There’s a specific mediation called compassion meditation. It’s very sappy for a lot of people, myself included. It’s annoying initially, but research suggests it has health benefits and changes behavior and makes you kinder. I do it every day.
What are the most common forms of meditation?
Mindfulness comes out of the Buddhist tradition, a secular tradition. Transcendental meditation (TM) is literally a trademarked version of Hindu meditation. Those are the two big schools that people practice. Within the Buddhist context, straight mindfulness mediation, where you close your eyes, find your breath, get distracted and start again, and again, and again, that’s traditionally been taught in conjunction with compassion meditation. It’s the standard, traditional, Buddhist approach and can be done in a completely secular way. Buddhism is not a religion in the way we practice it. There are millions of people who practice Buddhism as a religion, but in the West, it isn’t something to believe, it’s something to do.
In your new book, you took a cross-country trip to find out why people weren’t putting meditation into practice. What was one of the most surprising hurdles?
There wasn’t one hurdle that surprised me, but the depth of the difficulty generally surprised me. Just to see how hard it is for people. We all know, but I really confronted it by being involved in my app company and writing this book. Seeing how people who really want to meditate – which is who this book is really for – can’t make themselves do it. It’s the same as healthy eating habits or getting enough sleep.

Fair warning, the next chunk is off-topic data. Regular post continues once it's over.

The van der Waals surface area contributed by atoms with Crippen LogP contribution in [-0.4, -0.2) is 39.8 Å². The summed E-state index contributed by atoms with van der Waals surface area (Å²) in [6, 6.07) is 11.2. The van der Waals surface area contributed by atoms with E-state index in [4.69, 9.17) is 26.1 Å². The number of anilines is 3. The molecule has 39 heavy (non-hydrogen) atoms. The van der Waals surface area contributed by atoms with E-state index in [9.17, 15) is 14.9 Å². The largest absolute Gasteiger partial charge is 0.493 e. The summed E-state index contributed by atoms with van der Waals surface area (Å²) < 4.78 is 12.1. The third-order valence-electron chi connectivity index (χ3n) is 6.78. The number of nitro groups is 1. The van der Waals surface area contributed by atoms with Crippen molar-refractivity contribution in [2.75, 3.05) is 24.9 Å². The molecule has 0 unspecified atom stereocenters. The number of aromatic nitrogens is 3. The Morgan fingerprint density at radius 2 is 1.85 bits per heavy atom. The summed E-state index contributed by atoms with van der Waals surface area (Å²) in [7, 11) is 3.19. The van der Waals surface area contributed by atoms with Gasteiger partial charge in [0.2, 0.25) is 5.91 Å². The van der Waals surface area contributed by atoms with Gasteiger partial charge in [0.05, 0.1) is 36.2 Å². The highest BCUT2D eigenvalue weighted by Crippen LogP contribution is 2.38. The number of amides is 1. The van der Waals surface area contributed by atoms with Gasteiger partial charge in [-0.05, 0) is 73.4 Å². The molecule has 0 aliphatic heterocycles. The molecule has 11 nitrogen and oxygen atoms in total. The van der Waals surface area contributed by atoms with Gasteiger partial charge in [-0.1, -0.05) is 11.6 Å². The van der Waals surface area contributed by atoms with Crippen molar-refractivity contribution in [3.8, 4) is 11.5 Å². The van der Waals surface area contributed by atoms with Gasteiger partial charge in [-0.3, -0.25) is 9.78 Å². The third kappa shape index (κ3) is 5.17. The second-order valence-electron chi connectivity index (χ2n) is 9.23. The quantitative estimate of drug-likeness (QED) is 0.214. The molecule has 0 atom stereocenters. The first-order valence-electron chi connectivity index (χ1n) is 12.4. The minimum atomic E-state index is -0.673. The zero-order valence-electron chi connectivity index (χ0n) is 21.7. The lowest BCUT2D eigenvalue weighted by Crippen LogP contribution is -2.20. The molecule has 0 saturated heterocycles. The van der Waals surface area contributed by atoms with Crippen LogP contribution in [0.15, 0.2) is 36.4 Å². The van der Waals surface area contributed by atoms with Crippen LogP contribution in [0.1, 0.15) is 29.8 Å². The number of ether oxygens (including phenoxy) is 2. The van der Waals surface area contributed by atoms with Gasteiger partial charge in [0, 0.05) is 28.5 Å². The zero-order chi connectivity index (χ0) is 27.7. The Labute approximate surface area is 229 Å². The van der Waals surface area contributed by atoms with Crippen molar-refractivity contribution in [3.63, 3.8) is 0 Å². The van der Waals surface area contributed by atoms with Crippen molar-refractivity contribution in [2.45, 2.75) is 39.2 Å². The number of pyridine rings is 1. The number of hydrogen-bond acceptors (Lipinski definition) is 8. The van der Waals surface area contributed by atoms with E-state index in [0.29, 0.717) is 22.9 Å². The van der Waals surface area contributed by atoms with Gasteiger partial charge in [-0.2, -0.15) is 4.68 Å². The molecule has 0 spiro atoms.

The reason is, evolution didn’t provide us with a brain built for long term health planning. Evolution didn’t care about long term health, it cared about getting DNA into the next generation. Our brain is good for detecting threats and finding sources of pleasure, like food and sexual partners. So that really explains why we’re wired for failure when creating healthy habits.
Confronting that has been the most surprising and the most rewarding thing. Once you know you’re wired to fail, you can approach things with humor, flexibility, resiliency and you know you’re going to try and fail a couple of times. You can approach change as experimentation not failure and experiment until you find what works for you.
I didn’t have trouble establishing a meditation habit because it was so beneficial. But I struggle with sugar. I would eat and get sick and then start again. Finally, I told my wife, I’d realized it fully; I can’t have it, it’s making me sick. I’m an addict. I can’t do moderation, so I quit. I’m pretty sure I’m quitting for the rest of my life. My goal is to never go back, and so far, it’s stuck. It’s just about experimenting, and if you really want to do a thing and you try enough with different approaches, you’ll find the right time and the right approach.